India tightens tiger tourism
Some access reduced as government blames visitors for decline
16/06/2009 Indian tigers
The Indian government has announced an initiative to reduce tourist access to so-called ‘core areas’ of its tiger reserves.
These core areas, which include breeding grounds, are not on many tour operators’ itineraries. Tourists will be restricted to so-called buffer zones on the edges of the reserves.
Sab Prakash Yadav, joint director of the state-run National Tiger Conservation Authority (NTCA), was quoted in The Sunday Times newspaper as saying: “When an undisturbed area is allowed, that will provide a better climate and environment for female breeding tigers.”
However the Indian government has come in for heavy criticism of its declaration that increased tourist numbers are to blame for the decline in the country’s tiger population.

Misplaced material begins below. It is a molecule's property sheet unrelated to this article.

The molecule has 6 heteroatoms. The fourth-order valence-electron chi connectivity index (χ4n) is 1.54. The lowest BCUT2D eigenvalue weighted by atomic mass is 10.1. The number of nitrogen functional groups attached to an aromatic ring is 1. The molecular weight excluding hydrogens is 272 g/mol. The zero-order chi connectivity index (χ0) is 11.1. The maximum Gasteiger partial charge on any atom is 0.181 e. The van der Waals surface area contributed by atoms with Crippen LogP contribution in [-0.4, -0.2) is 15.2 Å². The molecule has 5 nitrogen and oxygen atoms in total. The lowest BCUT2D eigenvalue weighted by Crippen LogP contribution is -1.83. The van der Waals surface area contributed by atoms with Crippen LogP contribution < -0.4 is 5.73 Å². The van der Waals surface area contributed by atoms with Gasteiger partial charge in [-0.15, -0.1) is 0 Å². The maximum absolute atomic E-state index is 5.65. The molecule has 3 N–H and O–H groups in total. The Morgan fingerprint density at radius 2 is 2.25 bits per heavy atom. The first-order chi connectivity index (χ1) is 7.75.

The NTCA say tiger numbers have fallen from 3,642 in 2002 to just 1,411 last year due to tourism.
“Tourism creates a disturbance through vehicles, noise pollution, garbage and the need to provide facilities,” the NCTA’s Sab Prakash Yadav said.
In response, the conservation group Travel Operators for Tigers (TOFT) issued a statement saying: “It is completely obvious to us (and anyone who does not believe the dogma from Government) that wildlife tourism is one of the key reasons why most well known parks still have tigers in them, and most often the densest numbers of tigers are within the Tourism Zones”.
TOFT blames “grazers, woodchoppers and poachers” for the drop in tiger numbers.
Some tour operators believe the government’s decision will potentially reduce the number of visitors to the reserves. They’re also concerned that fewer tourists in certain areas will make it easier for poachers to hunt tigers, suggesting that the presence of tourists acts a shield against illegal hunting.
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